Events from the 2009-2010 Academic Year

Events from previous years

 

Open meeting: Latin American Politics Study Group Forum March 31, 2010

The 28th Sao Paolo Arts Biennial Brazil Studies Seminar March 24, 2010

Latin American Artists in Toronto Seminar March 23, 2010

Black CHE: The First of the "Disappeared" Film Screening March 23, 2010

Capoeira as a Spiritual Search Brazil Studies Seminar March 10, 2010

The Haitian Apocalypse and Rebirth Baptista Lecture March 4, 2010

Exhibition & fundraising sale of original Haitian art Exhibition & Fundraiser March 3 & 4, 2010

Haiti: New Paradigms for National Development – as if People Mattered Caribbean Lecture March 3, 2010

Researching Sexuality in the Americas Panel Discussion February 25, 2010

The Other Side of Jobim Brazilian Studies Seminar February 24, 2010

"Under Rich Earth" Fundraiser Film Screening February 13, 2010

Patwa and the Socio-historical Significance of Jamaican Dub Poetry Visiting Speaker February 10, 2010

Contemporary Slavery in Bahia Brazilian Seminar February 10, 2010

Rethinking Multiculturalism: Brazil, Canada and the United States Conference January 29-30, 2010

Argentina: The struggle for full protection of human rights continues Visiting Speaker January 28, 2010

CANCELLED: Afro-Brazilian activist Edna Roland speaks Baptista Lecture January 28, 2010

Afro-Brazilian Ancestralidade: Critical Perspectives on Knowledge & Development Brazilian Studies Seminar January 27, 2010

An Afternoon of Poetry Reading with Janet Naidu Visiting speaker January 21, 2010

Internship and Volunteer Opportunities for Students Workshop November 17, 2009

Communicative Feedback on Leadership in a Rural School Setting: Brazil & USA Brazil Seminar Series November 11, 2009

How to present a Conference Paper Workshop November 3, 2009

Uneven Political Development & Redistributive Politics in Brazil Visiting Speaker October 30, 2009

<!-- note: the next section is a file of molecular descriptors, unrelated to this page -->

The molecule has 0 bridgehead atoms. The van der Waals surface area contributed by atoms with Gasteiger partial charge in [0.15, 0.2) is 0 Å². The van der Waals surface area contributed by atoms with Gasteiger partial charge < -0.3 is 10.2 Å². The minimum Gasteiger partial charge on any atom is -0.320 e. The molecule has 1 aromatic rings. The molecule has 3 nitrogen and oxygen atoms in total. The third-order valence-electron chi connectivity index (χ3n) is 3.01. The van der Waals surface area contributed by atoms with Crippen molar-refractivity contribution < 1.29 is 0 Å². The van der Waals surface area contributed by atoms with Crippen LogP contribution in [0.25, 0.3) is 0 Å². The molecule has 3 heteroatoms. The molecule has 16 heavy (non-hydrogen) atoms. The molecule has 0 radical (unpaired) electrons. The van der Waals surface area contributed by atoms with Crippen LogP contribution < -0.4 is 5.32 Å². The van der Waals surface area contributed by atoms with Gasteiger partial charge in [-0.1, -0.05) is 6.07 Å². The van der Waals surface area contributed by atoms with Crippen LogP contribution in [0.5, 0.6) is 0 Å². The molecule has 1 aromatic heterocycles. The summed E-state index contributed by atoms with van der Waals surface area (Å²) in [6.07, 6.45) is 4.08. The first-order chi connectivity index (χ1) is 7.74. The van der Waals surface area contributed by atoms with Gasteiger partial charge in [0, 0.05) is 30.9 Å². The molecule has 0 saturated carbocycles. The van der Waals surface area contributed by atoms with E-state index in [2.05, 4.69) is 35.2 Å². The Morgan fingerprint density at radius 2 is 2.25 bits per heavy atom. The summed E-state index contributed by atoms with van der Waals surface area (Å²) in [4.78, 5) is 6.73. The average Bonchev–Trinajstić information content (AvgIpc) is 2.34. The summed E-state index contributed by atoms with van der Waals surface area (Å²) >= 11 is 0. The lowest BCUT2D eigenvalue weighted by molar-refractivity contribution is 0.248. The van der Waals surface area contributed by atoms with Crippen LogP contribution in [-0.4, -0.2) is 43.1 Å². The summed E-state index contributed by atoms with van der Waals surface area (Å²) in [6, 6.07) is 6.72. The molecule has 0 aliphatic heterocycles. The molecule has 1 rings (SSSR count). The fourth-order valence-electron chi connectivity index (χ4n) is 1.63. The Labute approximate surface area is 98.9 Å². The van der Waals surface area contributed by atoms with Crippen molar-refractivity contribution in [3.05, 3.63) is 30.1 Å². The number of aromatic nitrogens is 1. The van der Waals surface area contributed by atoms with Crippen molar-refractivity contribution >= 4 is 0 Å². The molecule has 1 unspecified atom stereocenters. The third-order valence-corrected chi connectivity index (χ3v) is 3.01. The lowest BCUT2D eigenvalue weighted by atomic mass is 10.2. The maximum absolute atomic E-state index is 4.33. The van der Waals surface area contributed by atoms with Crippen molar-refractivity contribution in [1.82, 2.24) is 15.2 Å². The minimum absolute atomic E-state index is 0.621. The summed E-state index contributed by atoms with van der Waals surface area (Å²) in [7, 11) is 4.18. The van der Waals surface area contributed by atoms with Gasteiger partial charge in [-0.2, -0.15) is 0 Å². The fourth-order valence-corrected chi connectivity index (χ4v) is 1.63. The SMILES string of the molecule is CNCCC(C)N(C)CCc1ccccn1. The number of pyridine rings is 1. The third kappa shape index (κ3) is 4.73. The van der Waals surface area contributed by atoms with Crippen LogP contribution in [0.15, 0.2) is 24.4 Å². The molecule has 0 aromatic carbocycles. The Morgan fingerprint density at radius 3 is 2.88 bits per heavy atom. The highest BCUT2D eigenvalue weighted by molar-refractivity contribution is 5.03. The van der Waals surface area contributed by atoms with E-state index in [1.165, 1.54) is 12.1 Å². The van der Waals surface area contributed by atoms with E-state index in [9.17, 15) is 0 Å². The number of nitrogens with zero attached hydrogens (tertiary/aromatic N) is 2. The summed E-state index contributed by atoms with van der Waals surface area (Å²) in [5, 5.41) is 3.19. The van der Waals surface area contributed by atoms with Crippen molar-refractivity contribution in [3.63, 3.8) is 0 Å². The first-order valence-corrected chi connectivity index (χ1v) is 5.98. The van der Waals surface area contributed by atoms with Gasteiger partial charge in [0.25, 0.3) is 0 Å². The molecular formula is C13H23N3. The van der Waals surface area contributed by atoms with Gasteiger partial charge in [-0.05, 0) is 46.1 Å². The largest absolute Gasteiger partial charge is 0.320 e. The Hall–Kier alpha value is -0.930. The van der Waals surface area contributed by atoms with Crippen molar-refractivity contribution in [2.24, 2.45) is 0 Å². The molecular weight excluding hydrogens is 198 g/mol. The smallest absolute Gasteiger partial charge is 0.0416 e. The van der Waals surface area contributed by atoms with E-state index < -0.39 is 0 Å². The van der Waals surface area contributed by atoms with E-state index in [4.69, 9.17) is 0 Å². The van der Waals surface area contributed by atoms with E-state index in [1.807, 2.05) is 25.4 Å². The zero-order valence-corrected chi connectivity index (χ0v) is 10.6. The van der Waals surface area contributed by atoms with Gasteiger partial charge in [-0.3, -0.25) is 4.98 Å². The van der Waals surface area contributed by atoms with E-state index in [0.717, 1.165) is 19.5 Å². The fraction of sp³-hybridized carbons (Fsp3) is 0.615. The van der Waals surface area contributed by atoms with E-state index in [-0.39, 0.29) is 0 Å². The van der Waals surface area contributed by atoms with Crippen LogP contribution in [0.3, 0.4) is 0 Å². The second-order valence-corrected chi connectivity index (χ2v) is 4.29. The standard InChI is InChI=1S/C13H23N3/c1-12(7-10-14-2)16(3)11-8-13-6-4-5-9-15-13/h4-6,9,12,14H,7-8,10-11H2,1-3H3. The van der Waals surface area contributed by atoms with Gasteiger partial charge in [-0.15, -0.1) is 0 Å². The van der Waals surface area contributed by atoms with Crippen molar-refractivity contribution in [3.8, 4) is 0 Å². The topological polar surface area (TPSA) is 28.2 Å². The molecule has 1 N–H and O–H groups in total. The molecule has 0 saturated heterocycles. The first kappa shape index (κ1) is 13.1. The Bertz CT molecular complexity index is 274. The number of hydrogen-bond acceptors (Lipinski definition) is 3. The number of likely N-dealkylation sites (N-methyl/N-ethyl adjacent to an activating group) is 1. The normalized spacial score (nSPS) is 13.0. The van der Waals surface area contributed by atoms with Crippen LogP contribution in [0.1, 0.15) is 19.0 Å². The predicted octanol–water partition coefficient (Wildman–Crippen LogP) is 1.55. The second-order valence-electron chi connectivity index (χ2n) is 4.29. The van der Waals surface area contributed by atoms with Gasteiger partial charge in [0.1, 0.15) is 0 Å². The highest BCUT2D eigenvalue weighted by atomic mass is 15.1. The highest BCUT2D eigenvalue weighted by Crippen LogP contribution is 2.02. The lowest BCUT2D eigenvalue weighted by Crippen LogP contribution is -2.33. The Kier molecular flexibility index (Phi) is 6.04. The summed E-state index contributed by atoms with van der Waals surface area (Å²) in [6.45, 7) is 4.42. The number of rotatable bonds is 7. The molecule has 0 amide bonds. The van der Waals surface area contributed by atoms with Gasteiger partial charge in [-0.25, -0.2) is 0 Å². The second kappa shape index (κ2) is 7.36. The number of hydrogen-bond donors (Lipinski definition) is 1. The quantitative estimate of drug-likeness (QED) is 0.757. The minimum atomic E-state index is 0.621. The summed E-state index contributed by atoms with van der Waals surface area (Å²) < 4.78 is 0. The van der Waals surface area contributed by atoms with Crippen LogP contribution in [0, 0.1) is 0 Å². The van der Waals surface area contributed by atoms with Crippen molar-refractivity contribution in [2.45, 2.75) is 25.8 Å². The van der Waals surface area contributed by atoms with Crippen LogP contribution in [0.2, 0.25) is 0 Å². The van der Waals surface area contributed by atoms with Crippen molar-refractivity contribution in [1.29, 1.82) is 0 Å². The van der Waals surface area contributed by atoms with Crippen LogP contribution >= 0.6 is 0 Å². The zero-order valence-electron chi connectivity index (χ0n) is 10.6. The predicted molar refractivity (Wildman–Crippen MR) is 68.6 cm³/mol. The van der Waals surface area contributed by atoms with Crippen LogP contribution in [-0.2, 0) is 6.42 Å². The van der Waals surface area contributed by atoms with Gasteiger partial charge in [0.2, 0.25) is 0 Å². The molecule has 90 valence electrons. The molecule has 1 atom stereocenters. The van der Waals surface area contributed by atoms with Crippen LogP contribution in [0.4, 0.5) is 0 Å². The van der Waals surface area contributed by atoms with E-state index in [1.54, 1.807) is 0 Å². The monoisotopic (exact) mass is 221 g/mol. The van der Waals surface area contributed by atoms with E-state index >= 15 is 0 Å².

Governing Canadian Mining Abroad Visiting Speakers October 28, 2009

"The Indigenous View": Ethnic Activism & Audiovisual Production in Campo Grande Brazil Seminar Series October 28, 2009

The History of Cuban Culture through Documentary Film Visiting Speaker October 27, 2009

Climate Change and Rural Vulnerabilities in Northern Chile: The Elqui River Basin Visiting Speaker October 22, 2009

Origins & Early Development of Modern Cuban Painting: La Vanguardia Visiting Speaker October 21, 2009

Fierce Light Meets Transforming Power Visiting Speakers October 21, 2009

Hearing Lomax Hearing Haiti: Editing the 'Alan Lomax in Haiti' Collection Caribbean Lecture October 20, 2009

Brazil and Nuclear Energy: History and Recent Events Brazil Seminar Series October 7, 2009

Indigenous and Popular Resistance to Gold Mining in Guatemala & Honduras Visiting Speakers October 7, 2009

Intelligence Agency Surveillance of Human Rights Lawyers and Defenders in Colombia Visiting Speaker September 19, 2009

 

 

 


 

 

Latin American Politics Study Group

 

Join us in our first meeting!

 

Weds March 31
3:00 PM
Conference Centre,
5th Floor YRT (York Research Tower)

 

 

We invite you to a meeting to discuss the creation of a thematic study group on contemporary Latin American politics.

 

Our aim is to create an interdisciplinary space in which to share our research and political concerns related to:

• neoliberal hegemony in the region,
• the turn to the left,
• the relationships between left and center-left governments and social movements,
• key public policy areas, and
• the recent re-emergence of the right

among other topics.

 

Please let us know if you plan to attend:

Ruth Felder, Political Science - felder_ruth@yahoo.com.ar
Paulo Ravecca , Political Science - paulorav@yorku.ca

 

Strong challenges to neoliberal orthodoxy have emerged in the region in the past decade, including the rise of powerful social movements and the so-called “pink tide” policies stemming from the electoral victories of left and center-left governments. Much debate and renewed analytic effort is required to understand this increasingly complex political landscape and the uncertain longer-term outcomes recent developments may bring about. Arguably, these recent developments may produce post-neoliberal development models, renewed neoliberalism, or authoritarian setbacks.